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Interobserver variation in the reporting of cervical colposcopic biopsy specimens: comparison of grading systems.
  1. W G McCluggage,
  2. H Bharucha,
  3. L M Caughley,
  4. A Date,
  5. P W Hamilton,
  6. C M Thornton,
  7. M Y Walsh
  1. Department of Pathology, Royal Group of Hospitals Trust, Belfast.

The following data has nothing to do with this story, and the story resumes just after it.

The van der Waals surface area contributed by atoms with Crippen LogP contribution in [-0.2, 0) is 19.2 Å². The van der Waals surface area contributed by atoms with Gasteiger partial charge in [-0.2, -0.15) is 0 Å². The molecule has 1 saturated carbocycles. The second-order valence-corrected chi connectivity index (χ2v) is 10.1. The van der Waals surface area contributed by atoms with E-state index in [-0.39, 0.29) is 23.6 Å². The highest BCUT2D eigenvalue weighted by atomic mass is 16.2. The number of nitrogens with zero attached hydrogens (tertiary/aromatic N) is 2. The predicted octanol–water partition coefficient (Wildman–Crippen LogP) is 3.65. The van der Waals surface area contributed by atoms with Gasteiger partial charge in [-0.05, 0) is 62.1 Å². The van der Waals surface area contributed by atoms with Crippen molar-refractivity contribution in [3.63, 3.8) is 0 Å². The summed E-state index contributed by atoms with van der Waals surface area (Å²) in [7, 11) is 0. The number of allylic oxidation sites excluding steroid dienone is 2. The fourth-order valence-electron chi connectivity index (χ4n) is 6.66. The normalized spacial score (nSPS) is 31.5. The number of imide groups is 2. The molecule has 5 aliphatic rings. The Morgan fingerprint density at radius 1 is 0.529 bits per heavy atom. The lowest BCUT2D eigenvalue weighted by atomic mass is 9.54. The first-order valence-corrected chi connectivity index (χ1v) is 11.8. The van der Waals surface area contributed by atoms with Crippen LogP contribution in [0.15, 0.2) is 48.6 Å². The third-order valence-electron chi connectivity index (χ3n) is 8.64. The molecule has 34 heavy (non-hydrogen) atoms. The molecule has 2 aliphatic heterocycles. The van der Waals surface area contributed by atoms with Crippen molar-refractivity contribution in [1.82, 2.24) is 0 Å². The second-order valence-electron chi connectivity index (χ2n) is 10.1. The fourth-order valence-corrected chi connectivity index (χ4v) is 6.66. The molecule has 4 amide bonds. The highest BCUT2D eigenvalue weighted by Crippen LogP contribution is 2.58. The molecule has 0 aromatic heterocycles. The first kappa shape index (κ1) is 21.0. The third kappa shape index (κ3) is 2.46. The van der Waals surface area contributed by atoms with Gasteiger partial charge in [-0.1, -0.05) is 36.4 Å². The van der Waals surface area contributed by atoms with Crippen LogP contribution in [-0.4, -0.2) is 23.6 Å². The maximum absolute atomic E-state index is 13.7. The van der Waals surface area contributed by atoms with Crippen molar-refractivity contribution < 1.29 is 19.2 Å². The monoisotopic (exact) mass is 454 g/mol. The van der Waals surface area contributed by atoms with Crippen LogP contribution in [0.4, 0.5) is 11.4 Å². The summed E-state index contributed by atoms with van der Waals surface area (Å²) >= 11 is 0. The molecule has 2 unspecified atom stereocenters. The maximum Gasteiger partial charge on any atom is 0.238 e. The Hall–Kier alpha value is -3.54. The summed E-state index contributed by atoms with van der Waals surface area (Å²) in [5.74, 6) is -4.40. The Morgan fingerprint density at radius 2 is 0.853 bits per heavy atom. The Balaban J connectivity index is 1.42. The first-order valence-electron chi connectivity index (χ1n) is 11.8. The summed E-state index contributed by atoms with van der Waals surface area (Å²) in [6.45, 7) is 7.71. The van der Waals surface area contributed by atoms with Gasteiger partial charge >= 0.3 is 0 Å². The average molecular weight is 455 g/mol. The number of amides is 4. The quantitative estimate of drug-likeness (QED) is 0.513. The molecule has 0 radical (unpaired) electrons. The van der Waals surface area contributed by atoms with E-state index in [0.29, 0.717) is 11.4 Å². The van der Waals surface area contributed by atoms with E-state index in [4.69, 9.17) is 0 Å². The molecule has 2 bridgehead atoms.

AIMS: To assess interobserver variation in reporting cervical colposcopic biopsy specimens and to determine whether a modified Bethesda grading system results in better interobserver agreement than the traditional cervical intraepithelial neoplasia (CIN) grading system. METHODS: One hundred and twenty five consecutive cervical colposcopic biopsy specimens were assessed independently by six histopathologists. Specimens were classified using the traditional CIN grading system as normal, koilocytosis, CIN I, CIN II, or CIN III. The specimens were also classified using a modified Bethesda grading system as either normal, low grade squamous intraepithelial lesion (LSIL) or high grade squamous intraepithelial lesion (HSIL). Participants were also asked to categorise biopsy specimens by the CIN system with the addition of the recently proposed category "basal abnormalities of uncertain significance (BAUS)". The degree of agreement between participants was assessed by kappa statistics. RESULTS: Using the CIN system, interobserver agreement was generally poor: unweighted and weighted kappa values between individual pairs of observers ranging from 0.05 to 0.34 (average 0.20) and from 0.20 to 0.54 (average 0.36), respectively. With the modified Bethesda system, interobserver agreement was better but still poor: unweighted and weighted kappa values ranging from 0.15 to 0.58 (average 0.30) and from 0.21 to 0.61 (average 0.36), respectively. There was little or no agreement between observers in the diagnosis of BAUS. CONCLUSIONS: Interobserver agreement in the reporting of cervical colposcopic biopsy specimens using the CIN grading system is poor. Agreement, while still poor, is better when a modified Bethesda grading system is used. There is little or no consensus in the diagnosis of BAUS.

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